From the providers perspective, it enables efficiencies through decreased hospitalisations and lengths of stay, avoidance of duplication of procedures and tests, reduced reliance on error-prone paper-based processes and up to date, accurate and timely patient record history

The role of AI in transforming healthcare delivery

There are a series of projects that are AI-driven at the centre of Ireland’s eHealth strategy, separate to COVID-19.

  • > Electronic Health Records (EHRs)
  • > Telehealthcare and telemedicine systems
  • > ePrescribing
  • > Automated pricing, performance, billing and claims management

Mark Bagnell says that healthcare systems globally are straining to meet current demand and will struggle to meet forecasted future service demand arising from ageing populations and chronic diseases in particular unless information-based innovation is introduced.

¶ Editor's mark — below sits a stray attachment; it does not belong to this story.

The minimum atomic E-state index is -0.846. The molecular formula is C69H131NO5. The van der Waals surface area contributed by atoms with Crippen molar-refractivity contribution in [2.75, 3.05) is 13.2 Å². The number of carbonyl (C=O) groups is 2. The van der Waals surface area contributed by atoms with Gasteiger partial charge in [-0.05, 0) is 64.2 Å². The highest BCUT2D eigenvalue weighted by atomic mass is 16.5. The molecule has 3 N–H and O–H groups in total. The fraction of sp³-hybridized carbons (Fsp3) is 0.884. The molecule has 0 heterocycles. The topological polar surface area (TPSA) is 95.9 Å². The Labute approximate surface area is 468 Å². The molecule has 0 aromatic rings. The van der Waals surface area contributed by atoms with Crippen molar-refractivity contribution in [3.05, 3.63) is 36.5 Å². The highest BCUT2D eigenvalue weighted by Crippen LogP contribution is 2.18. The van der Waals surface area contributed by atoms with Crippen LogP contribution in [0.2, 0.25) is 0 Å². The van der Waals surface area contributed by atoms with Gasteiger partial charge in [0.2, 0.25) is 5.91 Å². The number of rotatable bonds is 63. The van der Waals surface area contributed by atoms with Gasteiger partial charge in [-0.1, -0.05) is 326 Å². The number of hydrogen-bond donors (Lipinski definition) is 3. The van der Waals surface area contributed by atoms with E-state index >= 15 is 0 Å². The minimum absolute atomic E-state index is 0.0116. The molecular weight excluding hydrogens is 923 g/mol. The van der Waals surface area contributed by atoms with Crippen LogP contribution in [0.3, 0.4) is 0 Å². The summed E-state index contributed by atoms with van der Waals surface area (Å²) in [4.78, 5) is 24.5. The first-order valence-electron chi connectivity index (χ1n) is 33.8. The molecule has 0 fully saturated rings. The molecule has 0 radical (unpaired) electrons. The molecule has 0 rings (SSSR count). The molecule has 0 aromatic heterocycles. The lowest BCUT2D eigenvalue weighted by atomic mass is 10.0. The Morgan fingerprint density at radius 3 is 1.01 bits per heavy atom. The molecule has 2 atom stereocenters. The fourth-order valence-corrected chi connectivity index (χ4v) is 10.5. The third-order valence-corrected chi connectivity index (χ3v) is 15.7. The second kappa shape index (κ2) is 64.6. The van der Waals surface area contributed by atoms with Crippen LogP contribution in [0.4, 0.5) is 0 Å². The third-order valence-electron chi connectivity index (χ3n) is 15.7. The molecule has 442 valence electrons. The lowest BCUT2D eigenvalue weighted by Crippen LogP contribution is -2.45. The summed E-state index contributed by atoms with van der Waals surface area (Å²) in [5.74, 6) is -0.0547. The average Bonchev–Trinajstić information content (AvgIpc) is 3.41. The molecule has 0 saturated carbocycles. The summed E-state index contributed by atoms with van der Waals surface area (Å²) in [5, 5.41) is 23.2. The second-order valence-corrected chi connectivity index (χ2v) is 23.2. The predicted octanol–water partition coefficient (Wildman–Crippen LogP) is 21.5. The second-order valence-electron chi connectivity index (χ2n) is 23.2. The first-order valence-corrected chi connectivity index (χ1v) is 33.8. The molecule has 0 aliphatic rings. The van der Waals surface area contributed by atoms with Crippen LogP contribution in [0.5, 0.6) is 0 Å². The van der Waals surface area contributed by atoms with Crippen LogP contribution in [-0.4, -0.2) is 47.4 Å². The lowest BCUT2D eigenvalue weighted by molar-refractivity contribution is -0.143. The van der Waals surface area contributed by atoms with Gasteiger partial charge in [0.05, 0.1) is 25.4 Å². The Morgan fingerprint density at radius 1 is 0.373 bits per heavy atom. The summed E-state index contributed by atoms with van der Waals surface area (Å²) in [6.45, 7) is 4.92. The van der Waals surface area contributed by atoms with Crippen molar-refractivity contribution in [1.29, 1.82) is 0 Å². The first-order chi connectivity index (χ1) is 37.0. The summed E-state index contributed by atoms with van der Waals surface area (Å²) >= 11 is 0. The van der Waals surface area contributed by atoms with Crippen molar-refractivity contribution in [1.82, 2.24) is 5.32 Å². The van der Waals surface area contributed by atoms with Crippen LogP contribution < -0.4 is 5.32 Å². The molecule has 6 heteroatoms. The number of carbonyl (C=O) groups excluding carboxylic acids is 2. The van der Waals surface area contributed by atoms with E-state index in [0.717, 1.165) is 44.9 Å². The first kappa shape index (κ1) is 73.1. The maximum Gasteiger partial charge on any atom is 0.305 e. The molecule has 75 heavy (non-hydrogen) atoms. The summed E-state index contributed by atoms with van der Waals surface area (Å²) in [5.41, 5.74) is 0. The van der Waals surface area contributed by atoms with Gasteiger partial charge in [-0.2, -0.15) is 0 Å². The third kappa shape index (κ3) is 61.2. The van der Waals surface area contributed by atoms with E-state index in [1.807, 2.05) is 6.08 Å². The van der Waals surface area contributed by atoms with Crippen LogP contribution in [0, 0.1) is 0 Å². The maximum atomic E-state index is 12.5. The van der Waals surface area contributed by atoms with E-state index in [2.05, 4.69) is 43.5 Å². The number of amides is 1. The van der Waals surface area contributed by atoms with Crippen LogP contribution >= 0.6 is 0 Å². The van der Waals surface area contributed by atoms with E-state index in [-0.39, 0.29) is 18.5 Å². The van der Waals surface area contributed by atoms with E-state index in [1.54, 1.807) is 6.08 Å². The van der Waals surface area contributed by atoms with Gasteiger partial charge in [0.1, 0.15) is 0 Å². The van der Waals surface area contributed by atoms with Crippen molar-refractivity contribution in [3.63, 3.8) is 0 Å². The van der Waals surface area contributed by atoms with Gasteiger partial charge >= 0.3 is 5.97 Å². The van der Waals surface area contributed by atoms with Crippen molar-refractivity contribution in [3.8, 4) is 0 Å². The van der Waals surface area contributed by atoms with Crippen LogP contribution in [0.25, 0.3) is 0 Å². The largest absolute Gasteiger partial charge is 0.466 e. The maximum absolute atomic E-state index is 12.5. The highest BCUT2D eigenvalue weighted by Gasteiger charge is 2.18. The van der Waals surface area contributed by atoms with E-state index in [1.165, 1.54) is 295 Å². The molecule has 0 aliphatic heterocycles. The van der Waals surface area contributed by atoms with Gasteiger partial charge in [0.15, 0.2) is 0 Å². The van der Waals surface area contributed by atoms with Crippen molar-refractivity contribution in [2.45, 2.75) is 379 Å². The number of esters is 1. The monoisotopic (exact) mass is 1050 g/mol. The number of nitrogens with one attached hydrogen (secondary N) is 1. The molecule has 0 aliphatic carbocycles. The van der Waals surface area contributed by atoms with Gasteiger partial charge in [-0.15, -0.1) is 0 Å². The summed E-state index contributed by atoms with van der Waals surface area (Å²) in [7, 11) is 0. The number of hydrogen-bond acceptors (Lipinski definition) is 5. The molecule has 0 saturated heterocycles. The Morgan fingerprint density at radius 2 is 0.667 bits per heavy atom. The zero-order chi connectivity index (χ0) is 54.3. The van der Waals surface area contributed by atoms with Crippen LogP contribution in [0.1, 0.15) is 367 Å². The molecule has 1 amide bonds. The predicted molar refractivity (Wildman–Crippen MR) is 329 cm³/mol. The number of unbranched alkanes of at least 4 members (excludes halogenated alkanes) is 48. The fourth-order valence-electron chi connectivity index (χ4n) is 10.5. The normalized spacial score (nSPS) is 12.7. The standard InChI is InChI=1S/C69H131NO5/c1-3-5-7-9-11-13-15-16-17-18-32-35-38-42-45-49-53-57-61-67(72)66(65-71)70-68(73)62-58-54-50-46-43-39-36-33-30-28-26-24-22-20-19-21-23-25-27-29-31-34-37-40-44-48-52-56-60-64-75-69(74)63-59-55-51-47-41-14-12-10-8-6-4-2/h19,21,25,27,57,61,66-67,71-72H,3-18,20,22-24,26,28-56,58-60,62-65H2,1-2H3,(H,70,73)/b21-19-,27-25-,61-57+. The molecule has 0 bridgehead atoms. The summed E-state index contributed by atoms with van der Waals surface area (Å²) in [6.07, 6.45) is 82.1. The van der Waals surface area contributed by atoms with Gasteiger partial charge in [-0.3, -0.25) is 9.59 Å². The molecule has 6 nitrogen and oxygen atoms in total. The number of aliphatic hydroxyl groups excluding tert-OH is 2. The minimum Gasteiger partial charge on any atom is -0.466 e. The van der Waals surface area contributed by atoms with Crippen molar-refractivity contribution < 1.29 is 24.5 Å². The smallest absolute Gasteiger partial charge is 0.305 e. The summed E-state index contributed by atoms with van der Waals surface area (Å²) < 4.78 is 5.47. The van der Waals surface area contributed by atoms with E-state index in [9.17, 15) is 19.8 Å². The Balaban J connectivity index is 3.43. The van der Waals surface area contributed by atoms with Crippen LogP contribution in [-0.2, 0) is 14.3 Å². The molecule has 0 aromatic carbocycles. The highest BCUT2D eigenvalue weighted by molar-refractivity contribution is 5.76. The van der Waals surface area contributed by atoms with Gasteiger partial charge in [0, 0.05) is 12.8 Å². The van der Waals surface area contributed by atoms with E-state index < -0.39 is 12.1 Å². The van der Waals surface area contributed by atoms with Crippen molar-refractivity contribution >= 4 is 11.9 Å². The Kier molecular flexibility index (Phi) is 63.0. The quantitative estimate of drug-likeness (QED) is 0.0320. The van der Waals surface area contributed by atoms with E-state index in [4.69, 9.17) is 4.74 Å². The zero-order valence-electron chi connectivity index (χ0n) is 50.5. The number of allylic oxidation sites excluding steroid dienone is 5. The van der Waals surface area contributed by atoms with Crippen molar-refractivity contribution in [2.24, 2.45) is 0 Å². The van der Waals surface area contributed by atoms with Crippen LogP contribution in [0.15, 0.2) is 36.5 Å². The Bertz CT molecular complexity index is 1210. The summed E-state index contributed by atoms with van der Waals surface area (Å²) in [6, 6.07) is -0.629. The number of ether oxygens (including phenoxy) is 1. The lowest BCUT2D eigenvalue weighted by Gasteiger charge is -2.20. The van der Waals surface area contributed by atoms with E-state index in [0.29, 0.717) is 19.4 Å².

“This innovation while disruptive in nature is not entirely new and many other industry domains have been using similar systems for many years. eHealth technologies have been evolving steadily."

“We see eHealth as an infrastructural investment for Ireland that will bring benefits to the general wellness of the population, generate service efficiencies and also bring significant economic opportunity. eHealth is also a significant enabler to the current reorganisation of the Irish healthcare service.”